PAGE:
Interestingly, England’s ban on Indian cotton did not extend to its American colonies. In fact, EIC ships bringing the stuff into English ports simply shipped it on to Boston, New York or Philadelphia. Jonathan and John Amory, merchants in Boston and Salem, advertised in the Boston Gazette in 1764, that a “fine assortment of calicos & chints” was available. And in March 1791, Elias Hasket Derby placed an advertisement in the Salem Gazette for “India Goods,” including “Chintz, a great variety.”
By the middle of the 18th century, however, European printed cottons began to rival those from India. The painting and dyeing of cotton was a painstaking and exacting process and could not be rushed without sacrificing quality. As Daniel Havart, a VOC official on the Coromandel Coast of India, complained in 1689, its production “goes with the slowness of the world, just like snails that move, but don’t seem to make progress.” European manufacturers could produce domestic chintz much faster, and more cheaply, and could adapt their designs more easily to respond to the whims of fashion.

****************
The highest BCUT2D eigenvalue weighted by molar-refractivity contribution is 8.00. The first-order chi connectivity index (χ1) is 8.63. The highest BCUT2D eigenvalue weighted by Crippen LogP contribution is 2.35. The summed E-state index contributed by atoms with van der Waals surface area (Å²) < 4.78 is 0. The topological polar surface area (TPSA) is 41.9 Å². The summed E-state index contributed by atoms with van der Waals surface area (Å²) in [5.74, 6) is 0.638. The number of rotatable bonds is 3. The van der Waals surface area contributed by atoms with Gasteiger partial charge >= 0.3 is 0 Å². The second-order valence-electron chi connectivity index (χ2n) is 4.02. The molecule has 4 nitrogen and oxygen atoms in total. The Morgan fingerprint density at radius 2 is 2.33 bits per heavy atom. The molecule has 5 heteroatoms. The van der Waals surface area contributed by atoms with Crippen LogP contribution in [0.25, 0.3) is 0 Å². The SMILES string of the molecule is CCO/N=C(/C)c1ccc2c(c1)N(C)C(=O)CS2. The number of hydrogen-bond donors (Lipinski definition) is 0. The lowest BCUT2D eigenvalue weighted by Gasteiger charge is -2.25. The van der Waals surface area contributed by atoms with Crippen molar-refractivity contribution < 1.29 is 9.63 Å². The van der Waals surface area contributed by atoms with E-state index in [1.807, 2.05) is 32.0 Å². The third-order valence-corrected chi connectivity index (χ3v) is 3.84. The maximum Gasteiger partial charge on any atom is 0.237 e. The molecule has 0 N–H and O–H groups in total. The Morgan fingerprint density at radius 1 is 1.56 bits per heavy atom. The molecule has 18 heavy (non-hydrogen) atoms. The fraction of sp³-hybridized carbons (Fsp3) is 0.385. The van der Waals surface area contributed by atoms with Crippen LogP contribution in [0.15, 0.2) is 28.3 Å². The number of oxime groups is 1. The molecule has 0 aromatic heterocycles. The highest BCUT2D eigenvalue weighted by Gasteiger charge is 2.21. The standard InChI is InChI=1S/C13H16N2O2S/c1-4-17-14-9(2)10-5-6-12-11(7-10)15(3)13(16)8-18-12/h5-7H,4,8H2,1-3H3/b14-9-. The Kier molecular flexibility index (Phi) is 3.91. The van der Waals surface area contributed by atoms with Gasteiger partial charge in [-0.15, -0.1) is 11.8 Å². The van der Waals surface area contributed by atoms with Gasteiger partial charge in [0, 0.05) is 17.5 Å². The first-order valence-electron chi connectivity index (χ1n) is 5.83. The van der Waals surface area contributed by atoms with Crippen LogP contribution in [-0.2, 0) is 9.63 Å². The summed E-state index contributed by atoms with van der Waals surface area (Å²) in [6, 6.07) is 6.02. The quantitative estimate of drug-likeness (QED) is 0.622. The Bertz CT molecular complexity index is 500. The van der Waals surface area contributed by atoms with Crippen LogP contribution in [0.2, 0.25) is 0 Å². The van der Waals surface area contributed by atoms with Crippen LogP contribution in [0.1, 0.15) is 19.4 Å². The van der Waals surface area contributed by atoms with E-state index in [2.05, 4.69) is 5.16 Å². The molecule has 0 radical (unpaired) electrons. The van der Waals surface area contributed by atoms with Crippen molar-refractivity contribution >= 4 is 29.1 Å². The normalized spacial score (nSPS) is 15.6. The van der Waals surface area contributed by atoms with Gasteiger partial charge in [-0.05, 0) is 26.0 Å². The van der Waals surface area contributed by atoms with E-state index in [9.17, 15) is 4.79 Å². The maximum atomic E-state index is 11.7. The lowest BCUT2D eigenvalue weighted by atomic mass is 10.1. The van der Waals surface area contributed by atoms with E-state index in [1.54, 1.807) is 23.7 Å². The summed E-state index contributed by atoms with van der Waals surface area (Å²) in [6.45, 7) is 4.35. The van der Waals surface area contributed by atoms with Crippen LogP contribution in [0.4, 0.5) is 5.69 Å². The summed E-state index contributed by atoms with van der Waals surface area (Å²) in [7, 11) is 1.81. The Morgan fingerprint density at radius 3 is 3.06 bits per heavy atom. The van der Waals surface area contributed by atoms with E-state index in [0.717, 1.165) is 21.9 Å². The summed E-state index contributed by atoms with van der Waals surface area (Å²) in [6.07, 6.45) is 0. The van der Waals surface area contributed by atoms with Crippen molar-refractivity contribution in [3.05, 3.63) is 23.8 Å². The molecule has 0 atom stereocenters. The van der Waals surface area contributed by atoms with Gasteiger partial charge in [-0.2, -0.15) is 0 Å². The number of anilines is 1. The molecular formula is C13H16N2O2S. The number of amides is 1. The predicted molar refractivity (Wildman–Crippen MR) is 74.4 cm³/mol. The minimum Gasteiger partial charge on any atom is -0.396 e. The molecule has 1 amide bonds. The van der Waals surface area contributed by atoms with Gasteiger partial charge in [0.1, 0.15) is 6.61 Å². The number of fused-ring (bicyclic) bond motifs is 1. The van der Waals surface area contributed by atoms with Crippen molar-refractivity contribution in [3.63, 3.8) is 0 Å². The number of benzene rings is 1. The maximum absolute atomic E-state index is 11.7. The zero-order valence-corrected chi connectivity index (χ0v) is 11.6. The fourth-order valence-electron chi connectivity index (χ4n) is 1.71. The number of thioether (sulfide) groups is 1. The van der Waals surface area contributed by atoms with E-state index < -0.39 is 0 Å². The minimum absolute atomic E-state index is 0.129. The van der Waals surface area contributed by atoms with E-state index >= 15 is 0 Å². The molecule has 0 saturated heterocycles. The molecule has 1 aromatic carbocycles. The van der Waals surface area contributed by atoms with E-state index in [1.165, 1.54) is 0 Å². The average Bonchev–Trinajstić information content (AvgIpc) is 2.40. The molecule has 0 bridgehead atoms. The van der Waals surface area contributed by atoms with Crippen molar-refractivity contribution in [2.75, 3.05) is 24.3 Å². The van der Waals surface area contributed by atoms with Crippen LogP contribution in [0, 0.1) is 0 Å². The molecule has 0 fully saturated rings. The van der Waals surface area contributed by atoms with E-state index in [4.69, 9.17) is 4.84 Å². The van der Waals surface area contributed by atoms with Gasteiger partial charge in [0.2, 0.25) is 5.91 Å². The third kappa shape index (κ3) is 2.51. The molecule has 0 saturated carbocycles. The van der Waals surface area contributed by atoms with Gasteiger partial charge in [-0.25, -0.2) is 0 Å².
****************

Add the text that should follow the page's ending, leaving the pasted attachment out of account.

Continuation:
Although European cotton manufacturers could — ostensibly — print any design they desired, the influence of Indian patterns was undeniable. The desire for printed cottons “according to the East Indian manner” is what initially drove the industry. The baby jacket pictured above might appear, at first glance, to be made from Indian chintz, but is in fact fashioned from a European printed cotton!
Even today, the appeal of these delightful fabrics is undeniable. I wouldn’t mind stepping out in that gorgeous wentke. Would you?
Selections from the Veldman-Eecen Collection will be on view as part of the exhibition, Asia in Amsterdam: The Culture of Luxury in the Golden Age, February 27–June 5, 2016.